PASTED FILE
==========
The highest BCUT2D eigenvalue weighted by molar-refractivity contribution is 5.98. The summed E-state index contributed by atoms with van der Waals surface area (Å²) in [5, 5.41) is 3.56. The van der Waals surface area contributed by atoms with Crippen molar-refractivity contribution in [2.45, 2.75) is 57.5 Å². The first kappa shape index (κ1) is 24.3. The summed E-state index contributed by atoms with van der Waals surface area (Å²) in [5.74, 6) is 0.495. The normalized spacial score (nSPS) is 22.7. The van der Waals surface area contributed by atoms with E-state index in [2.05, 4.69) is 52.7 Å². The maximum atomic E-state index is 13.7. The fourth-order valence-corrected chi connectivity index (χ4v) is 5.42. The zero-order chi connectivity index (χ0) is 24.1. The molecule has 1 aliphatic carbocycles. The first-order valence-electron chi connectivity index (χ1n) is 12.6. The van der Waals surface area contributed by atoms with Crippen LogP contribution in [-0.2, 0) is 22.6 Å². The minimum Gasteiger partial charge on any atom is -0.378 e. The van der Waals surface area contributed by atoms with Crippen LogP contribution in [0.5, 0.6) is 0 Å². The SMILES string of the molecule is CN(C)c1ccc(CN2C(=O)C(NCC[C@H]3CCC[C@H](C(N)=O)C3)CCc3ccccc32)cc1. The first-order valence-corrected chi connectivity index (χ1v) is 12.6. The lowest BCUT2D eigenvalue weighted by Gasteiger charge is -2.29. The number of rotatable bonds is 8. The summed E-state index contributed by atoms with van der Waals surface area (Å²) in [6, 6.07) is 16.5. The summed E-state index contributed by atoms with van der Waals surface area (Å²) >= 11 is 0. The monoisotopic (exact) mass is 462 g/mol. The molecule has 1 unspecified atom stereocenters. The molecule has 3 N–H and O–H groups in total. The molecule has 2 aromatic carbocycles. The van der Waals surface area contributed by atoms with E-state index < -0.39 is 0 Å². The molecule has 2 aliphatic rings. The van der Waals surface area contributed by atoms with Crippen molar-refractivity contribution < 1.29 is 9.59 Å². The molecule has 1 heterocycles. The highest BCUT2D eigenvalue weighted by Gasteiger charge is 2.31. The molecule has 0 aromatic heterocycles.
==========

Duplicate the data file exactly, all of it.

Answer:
The highest BCUT2D eigenvalue weighted by molar-refractivity contribution is 5.98. The summed E-state index contributed by atoms with van der Waals surface area (Å²) in [5, 5.41) is 3.56. The van der Waals surface area contributed by atoms with Crippen molar-refractivity contribution in [2.45, 2.75) is 57.5 Å². The first kappa shape index (κ1) is 24.3. The summed E-state index contributed by atoms with van der Waals surface area (Å²) in [5.74, 6) is 0.495. The normalized spacial score (nSPS) is 22.7. The van der Waals surface area contributed by atoms with E-state index in [2.05, 4.69) is 52.7 Å². The maximum atomic E-state index is 13.7. The fourth-order valence-corrected chi connectivity index (χ4v) is 5.42. The zero-order chi connectivity index (χ0) is 24.1. The molecule has 1 aliphatic carbocycles. The first-order valence-electron chi connectivity index (χ1n) is 12.6. The van der Waals surface area contributed by atoms with Crippen LogP contribution in [-0.2, 0) is 22.6 Å². The minimum Gasteiger partial charge on any atom is -0.378 e. The van der Waals surface area contributed by atoms with Crippen LogP contribution in [0.5, 0.6) is 0 Å². The SMILES string of the molecule is CN(C)c1ccc(CN2C(=O)C(NCC[C@H]3CCC[C@H](C(N)=O)C3)CCc3ccccc32)cc1. The first-order valence-corrected chi connectivity index (χ1v) is 12.6. The lowest BCUT2D eigenvalue weighted by Gasteiger charge is -2.29. The number of rotatable bonds is 8. The summed E-state index contributed by atoms with van der Waals surface area (Å²) in [6, 6.07) is 16.5. The summed E-state index contributed by atoms with van der Waals surface area (Å²) >= 11 is 0. The monoisotopic (exact) mass is 462 g/mol. The molecule has 1 unspecified atom stereocenters. The molecule has 3 N–H and O–H groups in total. The molecule has 2 aromatic carbocycles. The van der Waals surface area contributed by atoms with E-state index < -0.39 is 0 Å². The molecule has 2 aliphatic rings. The van der Waals surface area contributed by atoms with Crippen molar-refractivity contribution < 1.29 is 9.59 Å². The molecule has 1 heterocycles. The highest BCUT2D eigenvalue weighted by Gasteiger charge is 2.31. The molecule has 0 aromatic heterocycles.